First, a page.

Chapter 7: Conclusion and Policy Implications
SUMMARY OF METHODOLOGICAL APPROACH This book has generated new evidence on the relationship between women’s employment and children’s nutritional status using data from nine developing countries in South and Southeast Asia: Bangladesh, India, Maldives, Nepal, and Pakistan in South Asia; and Cambodia, Indonesia, the Philippines, and Timor-Leste in Southeast Asia. For each country, the analysis used the most recently available wave of the Demographic and Health Survey (DHS) database, with the entire sample spanning the 2005–09 period. The DHS sampling techniques and methodology for data collection and coding have been well substantiated by international researchers, thus contributing to the DHS reputation for providing high-quality, nationally-representative data on a range of population and health topics. Of the nine Asian countries, all but Bangladesh had data on child birth size, resulting in a sample of eight countries for the birth size analysis. Similarly, of the nine sample countries, all but Indonesia, Pakistan, and the Philippines had data on child height and weight at the time of the survey, resulting in a sample of six countries for the stunting and wasting analysis. The main independent variable of interest, maternal employment, was classified as either mother not employed in the past year, mother employed in the past year but not currently, or mother currently employed. This threeway categorization was consistent with the coding in the original survey data and provided a more finely-tuned measure of employment status than a twoway categorization of currently employed versus not currently employed, or employed in past year...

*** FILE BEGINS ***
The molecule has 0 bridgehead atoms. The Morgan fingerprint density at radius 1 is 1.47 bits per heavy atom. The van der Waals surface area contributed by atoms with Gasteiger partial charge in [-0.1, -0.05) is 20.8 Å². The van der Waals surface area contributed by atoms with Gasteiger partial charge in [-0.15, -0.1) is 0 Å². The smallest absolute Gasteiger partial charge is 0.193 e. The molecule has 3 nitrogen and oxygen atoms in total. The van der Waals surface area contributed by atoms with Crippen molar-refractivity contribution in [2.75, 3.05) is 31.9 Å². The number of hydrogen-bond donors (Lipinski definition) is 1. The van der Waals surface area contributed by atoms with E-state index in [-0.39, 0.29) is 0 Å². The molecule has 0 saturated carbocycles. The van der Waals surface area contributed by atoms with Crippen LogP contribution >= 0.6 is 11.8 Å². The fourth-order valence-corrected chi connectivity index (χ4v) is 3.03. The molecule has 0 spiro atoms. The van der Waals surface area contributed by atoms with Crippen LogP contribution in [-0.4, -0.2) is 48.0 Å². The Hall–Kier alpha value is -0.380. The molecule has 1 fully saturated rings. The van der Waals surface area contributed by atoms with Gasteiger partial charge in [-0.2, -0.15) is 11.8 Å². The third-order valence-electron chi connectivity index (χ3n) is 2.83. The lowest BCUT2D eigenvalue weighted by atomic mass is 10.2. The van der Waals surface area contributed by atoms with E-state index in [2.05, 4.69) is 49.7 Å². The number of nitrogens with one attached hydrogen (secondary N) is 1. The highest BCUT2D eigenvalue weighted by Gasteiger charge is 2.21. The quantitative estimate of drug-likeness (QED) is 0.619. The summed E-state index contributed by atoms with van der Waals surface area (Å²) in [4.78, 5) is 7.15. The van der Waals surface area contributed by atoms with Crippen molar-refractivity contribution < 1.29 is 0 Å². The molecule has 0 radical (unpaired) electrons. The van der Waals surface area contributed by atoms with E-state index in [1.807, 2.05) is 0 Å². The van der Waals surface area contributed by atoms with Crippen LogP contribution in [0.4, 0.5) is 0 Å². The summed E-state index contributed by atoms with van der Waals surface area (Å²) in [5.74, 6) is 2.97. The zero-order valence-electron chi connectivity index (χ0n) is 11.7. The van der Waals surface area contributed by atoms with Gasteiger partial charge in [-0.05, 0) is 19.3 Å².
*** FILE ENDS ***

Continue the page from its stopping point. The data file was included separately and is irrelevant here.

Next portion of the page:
You are not authenticated to view the full text of this chapter or article.
Elgaronline requires a subscription or purchase to access the full text of books or journals. Please login through your library system or with your personal username and password on the homepage.
Non-subscribers can freely search the site, view abstracts/ extracts and download selected front matter and introductory chapters for personal use.
Your library may not have purchased all subject areas. If you are authenticated and think you should have access to this title, please contact your librarian.